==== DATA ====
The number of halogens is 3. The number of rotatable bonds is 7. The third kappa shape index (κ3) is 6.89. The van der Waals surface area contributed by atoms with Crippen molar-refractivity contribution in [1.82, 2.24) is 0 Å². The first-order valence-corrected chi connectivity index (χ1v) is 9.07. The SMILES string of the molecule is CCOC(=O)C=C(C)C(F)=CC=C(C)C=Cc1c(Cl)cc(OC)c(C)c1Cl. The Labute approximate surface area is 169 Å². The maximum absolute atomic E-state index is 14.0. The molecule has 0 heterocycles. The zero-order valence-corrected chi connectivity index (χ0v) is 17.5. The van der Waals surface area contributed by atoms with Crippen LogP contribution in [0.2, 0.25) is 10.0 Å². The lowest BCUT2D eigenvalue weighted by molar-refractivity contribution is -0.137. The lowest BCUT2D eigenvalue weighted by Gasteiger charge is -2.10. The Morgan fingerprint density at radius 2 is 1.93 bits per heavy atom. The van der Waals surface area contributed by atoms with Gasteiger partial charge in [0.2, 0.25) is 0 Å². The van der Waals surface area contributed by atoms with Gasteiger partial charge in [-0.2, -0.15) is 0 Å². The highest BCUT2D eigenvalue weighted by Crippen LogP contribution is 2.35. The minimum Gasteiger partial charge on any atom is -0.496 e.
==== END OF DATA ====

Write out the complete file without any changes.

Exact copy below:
The number of halogens is 3. The number of rotatable bonds is 7. The third kappa shape index (κ3) is 6.89. The van der Waals surface area contributed by atoms with Crippen molar-refractivity contribution in [1.82, 2.24) is 0 Å². The first-order valence-corrected chi connectivity index (χ1v) is 9.07. The SMILES string of the molecule is CCOC(=O)C=C(C)C(F)=CC=C(C)C=Cc1c(Cl)cc(OC)c(C)c1Cl. The Labute approximate surface area is 169 Å². The maximum absolute atomic E-state index is 14.0. The molecule has 0 heterocycles. The zero-order valence-corrected chi connectivity index (χ0v) is 17.5. The van der Waals surface area contributed by atoms with Crippen LogP contribution in [0.2, 0.25) is 10.0 Å². The lowest BCUT2D eigenvalue weighted by molar-refractivity contribution is -0.137. The lowest BCUT2D eigenvalue weighted by Gasteiger charge is -2.10. The Morgan fingerprint density at radius 2 is 1.93 bits per heavy atom. The van der Waals surface area contributed by atoms with Gasteiger partial charge in [0.2, 0.25) is 0 Å². The van der Waals surface area contributed by atoms with Gasteiger partial charge in [-0.2, -0.15) is 0 Å². The highest BCUT2D eigenvalue weighted by Crippen LogP contribution is 2.35. The minimum Gasteiger partial charge on any atom is -0.496 e.